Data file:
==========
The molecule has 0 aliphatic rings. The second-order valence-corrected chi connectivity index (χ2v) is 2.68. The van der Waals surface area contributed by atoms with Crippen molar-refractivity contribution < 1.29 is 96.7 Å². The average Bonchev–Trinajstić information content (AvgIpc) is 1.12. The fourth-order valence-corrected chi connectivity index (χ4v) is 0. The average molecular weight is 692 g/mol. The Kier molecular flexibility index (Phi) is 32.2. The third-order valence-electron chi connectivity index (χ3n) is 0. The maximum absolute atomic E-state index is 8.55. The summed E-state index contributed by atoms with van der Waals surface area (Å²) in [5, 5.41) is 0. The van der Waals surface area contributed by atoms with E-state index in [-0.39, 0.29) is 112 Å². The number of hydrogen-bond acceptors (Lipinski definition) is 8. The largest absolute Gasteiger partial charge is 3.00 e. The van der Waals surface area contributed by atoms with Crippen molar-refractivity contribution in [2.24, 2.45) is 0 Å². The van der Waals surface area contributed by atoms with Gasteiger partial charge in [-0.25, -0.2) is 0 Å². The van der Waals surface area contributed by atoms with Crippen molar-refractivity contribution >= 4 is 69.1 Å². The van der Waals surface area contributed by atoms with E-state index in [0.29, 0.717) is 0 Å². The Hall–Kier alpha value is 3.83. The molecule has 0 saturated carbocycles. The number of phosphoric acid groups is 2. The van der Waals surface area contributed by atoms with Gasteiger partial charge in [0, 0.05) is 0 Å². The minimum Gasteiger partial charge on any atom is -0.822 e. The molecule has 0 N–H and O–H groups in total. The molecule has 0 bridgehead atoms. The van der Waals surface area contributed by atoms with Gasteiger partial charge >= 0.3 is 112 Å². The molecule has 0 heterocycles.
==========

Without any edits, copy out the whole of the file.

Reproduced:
The molecule has 0 aliphatic rings. The second-order valence-corrected chi connectivity index (χ2v) is 2.68. The van der Waals surface area contributed by atoms with Crippen molar-refractivity contribution < 1.29 is 96.7 Å². The average Bonchev–Trinajstić information content (AvgIpc) is 1.12. The fourth-order valence-corrected chi connectivity index (χ4v) is 0. The average molecular weight is 692 g/mol. The Kier molecular flexibility index (Phi) is 32.2. The third-order valence-electron chi connectivity index (χ3n) is 0. The maximum absolute atomic E-state index is 8.55. The summed E-state index contributed by atoms with van der Waals surface area (Å²) in [5, 5.41) is 0. The van der Waals surface area contributed by atoms with E-state index in [-0.39, 0.29) is 112 Å². The number of hydrogen-bond acceptors (Lipinski definition) is 8. The largest absolute Gasteiger partial charge is 3.00 e. The van der Waals surface area contributed by atoms with Crippen molar-refractivity contribution in [2.24, 2.45) is 0 Å². The van der Waals surface area contributed by atoms with Gasteiger partial charge in [-0.25, -0.2) is 0 Å². The van der Waals surface area contributed by atoms with Crippen molar-refractivity contribution >= 4 is 69.1 Å². The van der Waals surface area contributed by atoms with E-state index in [0.29, 0.717) is 0 Å². The Hall–Kier alpha value is 3.83. The molecule has 0 saturated carbocycles. The number of phosphoric acid groups is 2. The van der Waals surface area contributed by atoms with Gasteiger partial charge in [0, 0.05) is 0 Å². The minimum Gasteiger partial charge on any atom is -0.822 e. The molecule has 0 N–H and O–H groups in total. The molecule has 0 bridgehead atoms. The van der Waals surface area contributed by atoms with Gasteiger partial charge >= 0.3 is 112 Å². The molecule has 0 heterocycles.